Revealing their findings in Science magazine, researchers have found a damaged PDE4B gene effects how the brain thinks. This is another important breakthrough in our still limited understanding of major mental illness, said Professor David Porteous from the University of Edinburgh. It is the result of a long term research commitment to use the tools of genetics to better understand the root causes of mental disorder. Our insights into the important role that the protein may play in the mis-function of the brain that leads to schizophrenia will lead our thinking in the development of new treatments for this disorder.
In 2000, a research team from the University of Edinburgh identified a gene known as Disrupted in Schizophrenia One (DISC1).which was found to increase the chance of people developing schizophrenia, clinical depression and bipolar disorder (manic depression). In the team’s latest study they have found another similar gene – phosphodiesterase 4B (PDE4B) – which could also increase the risk of mental illness if damaged. The scientists say the extent of the damage influences the type and severity of illness a person has.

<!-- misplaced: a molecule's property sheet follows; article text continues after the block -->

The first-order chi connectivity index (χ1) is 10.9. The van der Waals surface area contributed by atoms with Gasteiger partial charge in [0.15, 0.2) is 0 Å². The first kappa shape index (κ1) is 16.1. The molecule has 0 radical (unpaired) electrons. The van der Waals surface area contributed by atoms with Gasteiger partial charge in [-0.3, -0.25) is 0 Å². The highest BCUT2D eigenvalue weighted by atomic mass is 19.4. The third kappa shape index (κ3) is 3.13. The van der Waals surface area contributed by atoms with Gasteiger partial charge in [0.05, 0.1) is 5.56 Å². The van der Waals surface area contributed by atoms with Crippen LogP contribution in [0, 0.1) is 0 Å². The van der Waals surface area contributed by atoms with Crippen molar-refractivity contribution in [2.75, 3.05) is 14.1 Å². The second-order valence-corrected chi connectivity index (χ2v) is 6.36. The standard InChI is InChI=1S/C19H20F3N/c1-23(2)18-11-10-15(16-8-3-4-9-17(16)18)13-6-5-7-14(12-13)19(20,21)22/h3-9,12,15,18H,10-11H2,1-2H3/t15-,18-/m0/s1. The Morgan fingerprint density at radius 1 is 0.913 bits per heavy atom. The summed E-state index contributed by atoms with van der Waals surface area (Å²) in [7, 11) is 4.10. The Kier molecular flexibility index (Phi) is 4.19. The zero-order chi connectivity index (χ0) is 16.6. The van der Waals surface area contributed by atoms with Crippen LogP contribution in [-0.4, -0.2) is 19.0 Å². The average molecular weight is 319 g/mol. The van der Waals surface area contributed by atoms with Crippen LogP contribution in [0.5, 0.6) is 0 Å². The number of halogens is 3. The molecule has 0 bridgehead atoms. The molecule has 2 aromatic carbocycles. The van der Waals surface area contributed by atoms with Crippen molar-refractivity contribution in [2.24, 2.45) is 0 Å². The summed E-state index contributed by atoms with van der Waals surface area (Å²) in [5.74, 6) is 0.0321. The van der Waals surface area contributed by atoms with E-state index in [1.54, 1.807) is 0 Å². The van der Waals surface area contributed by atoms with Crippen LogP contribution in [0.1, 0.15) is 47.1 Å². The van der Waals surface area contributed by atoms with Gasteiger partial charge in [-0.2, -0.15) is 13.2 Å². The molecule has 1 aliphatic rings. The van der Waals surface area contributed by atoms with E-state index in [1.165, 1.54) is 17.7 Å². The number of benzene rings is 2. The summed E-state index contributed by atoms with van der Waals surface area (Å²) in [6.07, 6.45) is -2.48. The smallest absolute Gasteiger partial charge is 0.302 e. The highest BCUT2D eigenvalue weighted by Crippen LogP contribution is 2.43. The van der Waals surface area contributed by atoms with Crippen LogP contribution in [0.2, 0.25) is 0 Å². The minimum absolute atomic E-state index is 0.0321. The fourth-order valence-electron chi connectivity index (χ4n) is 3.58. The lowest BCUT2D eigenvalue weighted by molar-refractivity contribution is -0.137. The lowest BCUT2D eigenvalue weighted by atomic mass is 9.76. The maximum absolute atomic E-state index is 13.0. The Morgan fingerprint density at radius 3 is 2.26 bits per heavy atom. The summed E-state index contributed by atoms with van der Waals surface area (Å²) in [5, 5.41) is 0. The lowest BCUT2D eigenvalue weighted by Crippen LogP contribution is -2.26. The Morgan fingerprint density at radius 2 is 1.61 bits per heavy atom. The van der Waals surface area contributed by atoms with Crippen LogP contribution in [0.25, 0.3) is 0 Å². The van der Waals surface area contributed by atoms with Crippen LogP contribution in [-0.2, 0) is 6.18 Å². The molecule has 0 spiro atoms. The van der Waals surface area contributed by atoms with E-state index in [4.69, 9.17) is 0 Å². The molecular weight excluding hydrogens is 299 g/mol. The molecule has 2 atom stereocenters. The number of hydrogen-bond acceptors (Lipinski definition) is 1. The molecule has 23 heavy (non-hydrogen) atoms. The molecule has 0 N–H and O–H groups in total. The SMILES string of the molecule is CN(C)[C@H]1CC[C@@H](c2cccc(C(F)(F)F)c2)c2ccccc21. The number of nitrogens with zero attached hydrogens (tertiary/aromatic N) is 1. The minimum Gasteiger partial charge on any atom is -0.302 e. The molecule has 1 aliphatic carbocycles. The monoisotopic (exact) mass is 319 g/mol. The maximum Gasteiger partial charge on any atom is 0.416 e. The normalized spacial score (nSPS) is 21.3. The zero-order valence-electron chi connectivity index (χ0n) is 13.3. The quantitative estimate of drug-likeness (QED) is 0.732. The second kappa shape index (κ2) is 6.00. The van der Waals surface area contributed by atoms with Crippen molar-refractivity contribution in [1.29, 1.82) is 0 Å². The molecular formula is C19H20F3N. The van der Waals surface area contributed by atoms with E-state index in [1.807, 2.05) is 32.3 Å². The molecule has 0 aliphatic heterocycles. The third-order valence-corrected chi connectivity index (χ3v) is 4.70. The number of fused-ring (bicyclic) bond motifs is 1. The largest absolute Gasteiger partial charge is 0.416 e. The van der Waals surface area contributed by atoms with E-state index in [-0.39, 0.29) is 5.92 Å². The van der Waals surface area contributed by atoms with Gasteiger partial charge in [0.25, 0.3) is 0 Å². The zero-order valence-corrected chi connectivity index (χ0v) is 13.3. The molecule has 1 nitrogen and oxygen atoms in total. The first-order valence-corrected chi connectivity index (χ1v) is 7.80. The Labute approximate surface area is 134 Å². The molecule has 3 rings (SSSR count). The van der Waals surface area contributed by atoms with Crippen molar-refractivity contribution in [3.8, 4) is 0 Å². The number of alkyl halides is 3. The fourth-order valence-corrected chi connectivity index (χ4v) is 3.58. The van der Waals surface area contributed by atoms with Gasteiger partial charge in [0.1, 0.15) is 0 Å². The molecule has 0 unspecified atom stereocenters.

However, the researchers also pointed out that environmental factors could also influence the chances of an individual developing mental illness. The researchers concluded: It is now clear that the DISC1 gene plays an important role in the risk of developing schizophrenia or bipolar affective disorder. ‘The new genetic link we have made to PDE4B and how that links back to DISC1 sheds much needed light on these debilitating disorders. It also suggests a new way of thinking about developing new medicines. The Scots researchers worked alongside scientists from pharmaceutical company Merck, Sharp & Dohme Limited. Peter Hutson from Merck Sharp & Dohme, said: Mental illness remains a scourge of society. Our insights into the important role that the proteins PDE4B and DISC1 may play in the mis-function of the brain that leads to schizophrenia will lead our thinking in the development of new treatments for this disorder.